The Half-Track M3, a personnel carrier for the Americans, had its chassis re-purposed in many ways. Several anti-aircraft vehicles were produced from it. The T28E1 was the first to combine a heavy 37mm gun with two .50-cal machine guns in the rear space (where soldiers would normally be transported). The M15 followed shortly after it with minor improvements to the gun set-up. Thanks to the mobility of the vehicle it was based on, these units were quite versatile on the battlefield.
In-game analysis: The Americans have the most well-balanced anti-air units; they can move fast, deal a decent amount of damage to ground and air targets, and don't cost all that much either. This one is very dangerous to aircraft but also quite capable of taking out ground units that are down to their last few strength points. As long as it avoids enemy tanks or anti-armor infantry, it'll do pretty well.
Curtiss P-40 Warhawk
PG Name: P-40 Warhawk Type:Fighter
Effective Date: 7/39
Value:24 Cost:288 Spot:3 Move:10 MM:Air TT:No Fuel: 78
Init:5 SA:2 HA:1 AA:11 NA:1 GD:7 AD:11 Ammo:7
The Warhawk was the best fighter the US had at the start of the war, and in fact the first flown into combat when a couple of them managed to get aloft during the attack on Pearl Harbor. Compared to its common adversary, the Zero, the P-40 had more protection and a fairly sturdy airframe. It could not match the Japanese fighter in maneuverability, and it was also not a very good climber. The P-40 served adequately for most of the early war, but when newer designs arrived they were definitely a welcome improvement. Possibly the most famous P-40's were those used in China by an American volunteer group, commonly known as the "Flying Tigers".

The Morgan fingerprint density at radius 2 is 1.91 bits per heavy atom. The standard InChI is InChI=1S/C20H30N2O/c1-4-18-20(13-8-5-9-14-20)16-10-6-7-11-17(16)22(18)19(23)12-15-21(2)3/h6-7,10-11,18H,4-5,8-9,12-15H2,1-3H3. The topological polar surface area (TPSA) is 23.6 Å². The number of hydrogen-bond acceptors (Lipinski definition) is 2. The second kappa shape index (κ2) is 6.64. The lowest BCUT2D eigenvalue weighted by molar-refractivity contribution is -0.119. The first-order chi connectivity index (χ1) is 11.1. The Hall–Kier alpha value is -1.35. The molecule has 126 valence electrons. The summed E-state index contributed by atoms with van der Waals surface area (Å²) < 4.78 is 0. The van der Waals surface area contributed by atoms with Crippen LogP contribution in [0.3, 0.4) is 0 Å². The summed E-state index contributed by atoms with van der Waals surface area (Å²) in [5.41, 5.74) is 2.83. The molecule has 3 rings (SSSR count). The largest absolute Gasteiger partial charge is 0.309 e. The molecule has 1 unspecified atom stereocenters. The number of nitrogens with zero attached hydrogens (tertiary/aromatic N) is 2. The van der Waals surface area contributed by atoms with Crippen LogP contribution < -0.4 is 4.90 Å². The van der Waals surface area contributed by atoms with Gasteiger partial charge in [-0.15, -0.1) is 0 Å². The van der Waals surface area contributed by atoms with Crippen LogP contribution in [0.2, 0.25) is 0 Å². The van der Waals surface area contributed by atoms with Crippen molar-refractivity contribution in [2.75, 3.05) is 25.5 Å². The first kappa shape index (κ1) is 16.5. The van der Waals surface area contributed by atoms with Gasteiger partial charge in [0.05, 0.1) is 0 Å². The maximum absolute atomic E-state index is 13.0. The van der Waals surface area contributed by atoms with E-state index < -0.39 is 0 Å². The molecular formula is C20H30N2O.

In-game Analysis: Not that bad a fighter, but not that great either. This makes for a decent escort. It has good defense for the price, and carries enough fuel to stay with the bombers for several turns. A good pilot can turn this into a strong interceptor, and it can easily dispatch anything that pre-dates it.
Independence-class Light Carrier (9 built)
PG Name: Independence Type:Carrier
Effective Date: 1/43
Value:15 Cost:270 Spot:3 Move:6 MM:Deep Naval Fuel: 102 Capacity:2
Init:3 SA:0 HA:0 AA: NA:0 DA:0 GD:15 AD:3 TD:10 TT:N/A Ammo:40
When it seemed as if the Essex would not be available until 1944, Roosevelt ordered the conversion of some Cleveland-class light cruisers into light carriers. The result was something slightly stronger than an escort carrier, but not really capable of carrying any more aircraft than something like the Bogue. As it happened, the Essex class arrived sooner than expected, and these carriers tended to be used more often to transport aircraft than to launch them into combat.
In-game Analysis: This is the only American light/escort carrier that's not terrible. Given that it has more than the minimum capacity, moves as fast as any other carrier, and isn't going to sink at the first shell that touches it, a fleet composed of several small carriers can be a viable option. Three of these are cheaper and possibly better than one Essex. That assumes there is space in the core for them, but there usually is. Their one bad point is a particular susceptibility to aircraft.